4 of 5 people found the following review helpful
A Very Comprehensive Cosmology Text,
This review is from: Primordial Cosmology (Oxford Graduate Texts) (Hardcover)
There are now available for the beginning graduate student a large number of excellent texts dealing with the early stages of the universe. Most of these assume a substantial background in General Relativity and Particle Physics - including at least some acquaintance with the Standard Model and Quantum Field Theory. There are exceptions such as Peacock's Cosmological Physics, but even so, these works merely present rather than derive the needed results from the various fields of physics that are necessary for a proper appreciation of modern cosmology. Those books that do present complete derivations usually confine themselves to only a few aspects of cosmology that follow directly from the branch of physics of which the work is primarily concerned. Thus, the majority of works on General Relativity will contain a derivation of the Friedman equation and say something of the inflationary scenario, but leave much of the content cosmology either wholly unmentioned or only alluded cursorily.
The book under review attempts to resolve this problem by providing relatively complete derivations of all the appropriate expressions from physics whilst covering the vast area of theoretical cosmology, but with some observational cosmology included. It even contains a discussion of the topology of the universe as well as string theory and related topics. In this sense, it is almost encyclopedic. Obviously, with such an ambitious program, sacrifices have been made. The derivations are sometimes extremely succinct and often just hinted at. Nevertheless, under the guidance offered within these pages, the serious student should have little difficulty in filling in the details. With this proviso, it would be fair to say that Peter and Uzan have produced a genuinly useful text, quite unlike any equivalent extant work. Of course, the reader must decide how successful these writers have been, but for my part, I have found the book extremely useful and much more complete than I had expected. If I were to select only a single cosmology text, then this would be the one.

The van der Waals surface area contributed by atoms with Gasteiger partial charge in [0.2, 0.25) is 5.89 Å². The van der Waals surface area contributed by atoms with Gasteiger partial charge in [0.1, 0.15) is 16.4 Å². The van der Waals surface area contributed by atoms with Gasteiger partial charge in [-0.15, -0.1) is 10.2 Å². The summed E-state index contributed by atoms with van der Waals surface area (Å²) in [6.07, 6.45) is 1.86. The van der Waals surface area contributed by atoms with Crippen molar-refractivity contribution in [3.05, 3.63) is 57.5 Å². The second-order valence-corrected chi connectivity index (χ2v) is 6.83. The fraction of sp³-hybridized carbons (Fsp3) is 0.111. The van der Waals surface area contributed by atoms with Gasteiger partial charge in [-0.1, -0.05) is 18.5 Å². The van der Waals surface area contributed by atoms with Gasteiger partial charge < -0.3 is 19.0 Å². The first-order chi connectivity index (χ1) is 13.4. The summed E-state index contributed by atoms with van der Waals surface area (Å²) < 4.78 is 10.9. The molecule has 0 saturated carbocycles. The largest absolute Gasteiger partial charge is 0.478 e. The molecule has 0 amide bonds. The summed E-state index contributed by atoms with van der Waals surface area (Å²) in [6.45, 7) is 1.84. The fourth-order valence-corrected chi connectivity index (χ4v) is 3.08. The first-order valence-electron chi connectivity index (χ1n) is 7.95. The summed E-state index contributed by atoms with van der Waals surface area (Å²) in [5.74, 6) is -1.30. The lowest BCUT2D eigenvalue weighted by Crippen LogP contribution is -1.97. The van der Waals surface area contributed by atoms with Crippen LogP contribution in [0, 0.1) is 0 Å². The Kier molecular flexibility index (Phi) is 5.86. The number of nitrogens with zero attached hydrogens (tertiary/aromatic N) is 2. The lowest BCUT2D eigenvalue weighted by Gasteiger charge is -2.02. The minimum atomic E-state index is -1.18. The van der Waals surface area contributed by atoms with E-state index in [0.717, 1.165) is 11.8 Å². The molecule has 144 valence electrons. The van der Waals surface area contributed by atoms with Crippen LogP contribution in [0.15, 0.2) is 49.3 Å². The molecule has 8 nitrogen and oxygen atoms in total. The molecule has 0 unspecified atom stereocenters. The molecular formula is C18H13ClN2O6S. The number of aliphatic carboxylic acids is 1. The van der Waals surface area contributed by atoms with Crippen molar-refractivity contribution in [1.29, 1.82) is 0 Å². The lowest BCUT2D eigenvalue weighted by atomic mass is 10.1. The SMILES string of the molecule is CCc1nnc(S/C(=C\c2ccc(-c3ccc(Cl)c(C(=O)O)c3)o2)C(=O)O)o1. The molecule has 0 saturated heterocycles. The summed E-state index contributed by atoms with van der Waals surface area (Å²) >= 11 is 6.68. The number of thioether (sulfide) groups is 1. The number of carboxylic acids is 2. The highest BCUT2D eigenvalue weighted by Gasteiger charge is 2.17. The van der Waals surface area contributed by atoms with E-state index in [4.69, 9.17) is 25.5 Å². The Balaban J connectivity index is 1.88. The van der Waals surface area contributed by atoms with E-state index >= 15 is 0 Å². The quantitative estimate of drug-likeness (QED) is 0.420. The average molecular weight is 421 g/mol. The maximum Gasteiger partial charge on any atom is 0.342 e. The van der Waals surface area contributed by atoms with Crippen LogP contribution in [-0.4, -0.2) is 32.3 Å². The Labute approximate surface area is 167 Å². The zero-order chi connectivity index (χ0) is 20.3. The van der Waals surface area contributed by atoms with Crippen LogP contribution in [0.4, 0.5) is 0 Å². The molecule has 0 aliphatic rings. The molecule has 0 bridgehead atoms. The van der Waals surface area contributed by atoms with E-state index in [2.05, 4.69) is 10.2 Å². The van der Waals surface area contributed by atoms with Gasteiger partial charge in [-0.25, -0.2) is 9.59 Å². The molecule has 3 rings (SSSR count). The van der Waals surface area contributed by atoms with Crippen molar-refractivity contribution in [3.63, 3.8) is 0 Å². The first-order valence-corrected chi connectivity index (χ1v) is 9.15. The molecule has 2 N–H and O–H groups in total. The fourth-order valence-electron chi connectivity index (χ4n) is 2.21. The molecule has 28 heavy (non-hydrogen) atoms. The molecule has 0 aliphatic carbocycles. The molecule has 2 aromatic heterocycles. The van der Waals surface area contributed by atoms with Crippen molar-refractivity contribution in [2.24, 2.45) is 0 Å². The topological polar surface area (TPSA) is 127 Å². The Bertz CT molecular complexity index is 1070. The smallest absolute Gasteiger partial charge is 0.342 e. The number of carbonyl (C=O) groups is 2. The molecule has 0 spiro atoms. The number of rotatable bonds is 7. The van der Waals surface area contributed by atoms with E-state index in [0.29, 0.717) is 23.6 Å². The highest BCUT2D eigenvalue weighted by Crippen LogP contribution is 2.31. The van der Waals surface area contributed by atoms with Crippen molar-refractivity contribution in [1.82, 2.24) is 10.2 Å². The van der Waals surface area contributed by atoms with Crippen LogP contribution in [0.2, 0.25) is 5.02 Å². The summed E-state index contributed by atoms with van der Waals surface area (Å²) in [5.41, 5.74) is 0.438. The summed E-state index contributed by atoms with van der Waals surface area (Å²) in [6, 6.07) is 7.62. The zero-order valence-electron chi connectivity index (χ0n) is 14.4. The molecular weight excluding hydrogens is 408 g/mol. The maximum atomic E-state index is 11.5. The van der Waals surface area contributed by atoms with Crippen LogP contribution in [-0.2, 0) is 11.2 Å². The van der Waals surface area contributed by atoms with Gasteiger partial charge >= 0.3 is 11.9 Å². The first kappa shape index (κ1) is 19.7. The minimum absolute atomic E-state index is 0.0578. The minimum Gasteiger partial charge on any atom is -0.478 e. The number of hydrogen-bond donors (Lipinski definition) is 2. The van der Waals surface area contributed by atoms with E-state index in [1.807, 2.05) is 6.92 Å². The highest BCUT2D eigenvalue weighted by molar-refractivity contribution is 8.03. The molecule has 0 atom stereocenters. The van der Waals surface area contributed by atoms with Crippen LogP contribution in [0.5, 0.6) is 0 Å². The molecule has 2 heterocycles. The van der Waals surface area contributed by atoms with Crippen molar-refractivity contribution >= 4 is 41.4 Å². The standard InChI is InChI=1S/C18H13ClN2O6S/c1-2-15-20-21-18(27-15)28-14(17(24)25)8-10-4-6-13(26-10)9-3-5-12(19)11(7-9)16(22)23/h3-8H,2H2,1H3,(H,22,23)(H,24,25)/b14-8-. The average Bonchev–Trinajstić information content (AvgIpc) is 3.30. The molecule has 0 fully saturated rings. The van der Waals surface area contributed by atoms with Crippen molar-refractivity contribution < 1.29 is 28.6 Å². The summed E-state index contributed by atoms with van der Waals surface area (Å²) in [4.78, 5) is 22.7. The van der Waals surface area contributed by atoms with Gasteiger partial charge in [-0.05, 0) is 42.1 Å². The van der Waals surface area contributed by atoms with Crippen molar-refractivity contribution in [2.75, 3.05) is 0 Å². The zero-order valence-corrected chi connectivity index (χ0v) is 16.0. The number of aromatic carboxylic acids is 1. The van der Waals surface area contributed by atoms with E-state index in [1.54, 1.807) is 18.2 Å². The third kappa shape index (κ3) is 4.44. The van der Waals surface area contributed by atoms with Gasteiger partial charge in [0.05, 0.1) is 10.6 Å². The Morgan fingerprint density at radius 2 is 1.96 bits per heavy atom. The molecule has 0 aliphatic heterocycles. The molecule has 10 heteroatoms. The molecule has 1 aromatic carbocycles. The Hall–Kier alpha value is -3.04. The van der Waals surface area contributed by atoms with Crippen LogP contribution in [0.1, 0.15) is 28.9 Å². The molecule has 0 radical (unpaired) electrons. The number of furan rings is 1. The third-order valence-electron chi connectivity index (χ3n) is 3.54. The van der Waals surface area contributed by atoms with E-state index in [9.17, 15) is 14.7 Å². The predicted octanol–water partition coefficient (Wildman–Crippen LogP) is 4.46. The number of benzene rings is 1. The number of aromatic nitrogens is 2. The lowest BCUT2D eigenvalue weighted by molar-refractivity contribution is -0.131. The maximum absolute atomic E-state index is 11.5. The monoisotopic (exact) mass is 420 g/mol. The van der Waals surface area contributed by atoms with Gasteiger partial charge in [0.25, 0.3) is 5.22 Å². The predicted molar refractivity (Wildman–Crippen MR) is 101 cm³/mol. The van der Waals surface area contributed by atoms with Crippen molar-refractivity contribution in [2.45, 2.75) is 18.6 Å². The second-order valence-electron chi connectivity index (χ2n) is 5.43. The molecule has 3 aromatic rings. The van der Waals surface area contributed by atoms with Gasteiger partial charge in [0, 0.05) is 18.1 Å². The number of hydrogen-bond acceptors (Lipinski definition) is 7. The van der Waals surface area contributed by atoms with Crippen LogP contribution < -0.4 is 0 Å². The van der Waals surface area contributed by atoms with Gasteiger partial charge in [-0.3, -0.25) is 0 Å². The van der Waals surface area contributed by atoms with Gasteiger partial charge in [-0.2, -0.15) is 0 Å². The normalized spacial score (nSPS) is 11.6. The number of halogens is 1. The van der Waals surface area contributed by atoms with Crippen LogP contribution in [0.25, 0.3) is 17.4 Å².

There are some drawbacks. The present work is translated from the original french edition and occasionally it shows. Nevertheless, it is quite well-written, although the index could be expanded. For example, the Ekpyrrotic model is discussed, but there is no corresponding indexed entry, although there is a section heading for this construction. This situation is repeated for many other topics. But this is a minor criticism of a superb and comprehensive cosmology text that is more than a mere survey.